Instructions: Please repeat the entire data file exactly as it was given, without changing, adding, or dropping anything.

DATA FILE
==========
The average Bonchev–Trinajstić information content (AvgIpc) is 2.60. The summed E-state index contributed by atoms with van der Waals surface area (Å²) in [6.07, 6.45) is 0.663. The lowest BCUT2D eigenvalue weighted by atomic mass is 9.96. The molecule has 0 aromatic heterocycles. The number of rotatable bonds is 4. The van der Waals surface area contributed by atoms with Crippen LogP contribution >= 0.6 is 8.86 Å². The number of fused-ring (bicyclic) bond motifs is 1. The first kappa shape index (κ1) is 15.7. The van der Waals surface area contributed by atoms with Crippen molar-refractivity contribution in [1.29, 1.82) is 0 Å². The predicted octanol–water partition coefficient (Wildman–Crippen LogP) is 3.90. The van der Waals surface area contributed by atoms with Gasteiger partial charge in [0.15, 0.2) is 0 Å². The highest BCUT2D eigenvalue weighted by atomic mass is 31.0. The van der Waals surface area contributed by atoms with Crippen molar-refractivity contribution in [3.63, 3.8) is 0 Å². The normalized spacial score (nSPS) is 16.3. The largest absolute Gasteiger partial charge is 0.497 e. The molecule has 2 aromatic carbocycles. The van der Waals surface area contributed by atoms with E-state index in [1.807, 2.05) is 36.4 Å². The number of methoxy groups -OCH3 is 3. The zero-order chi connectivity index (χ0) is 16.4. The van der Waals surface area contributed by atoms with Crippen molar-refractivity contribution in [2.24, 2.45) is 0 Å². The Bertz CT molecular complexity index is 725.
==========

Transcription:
The average Bonchev–Trinajstić information content (AvgIpc) is 2.60. The summed E-state index contributed by atoms with van der Waals surface area (Å²) in [6.07, 6.45) is 0.663. The lowest BCUT2D eigenvalue weighted by atomic mass is 9.96. The molecule has 0 aromatic heterocycles. The number of rotatable bonds is 4. The van der Waals surface area contributed by atoms with Crippen LogP contribution >= 0.6 is 8.86 Å². The number of fused-ring (bicyclic) bond motifs is 1. The first kappa shape index (κ1) is 15.7. The van der Waals surface area contributed by atoms with Crippen molar-refractivity contribution in [1.29, 1.82) is 0 Å². The predicted octanol–water partition coefficient (Wildman–Crippen LogP) is 3.90. The van der Waals surface area contributed by atoms with Gasteiger partial charge in [0.15, 0.2) is 0 Å². The highest BCUT2D eigenvalue weighted by atomic mass is 31.0. The van der Waals surface area contributed by atoms with Crippen molar-refractivity contribution in [3.63, 3.8) is 0 Å². The normalized spacial score (nSPS) is 16.3. The largest absolute Gasteiger partial charge is 0.497 e. The molecule has 2 aromatic carbocycles. The van der Waals surface area contributed by atoms with E-state index in [1.807, 2.05) is 36.4 Å². The number of methoxy groups -OCH3 is 3. The zero-order chi connectivity index (χ0) is 16.4. The van der Waals surface area contributed by atoms with Crippen molar-refractivity contribution in [2.24, 2.45) is 0 Å². The Bertz CT molecular complexity index is 725.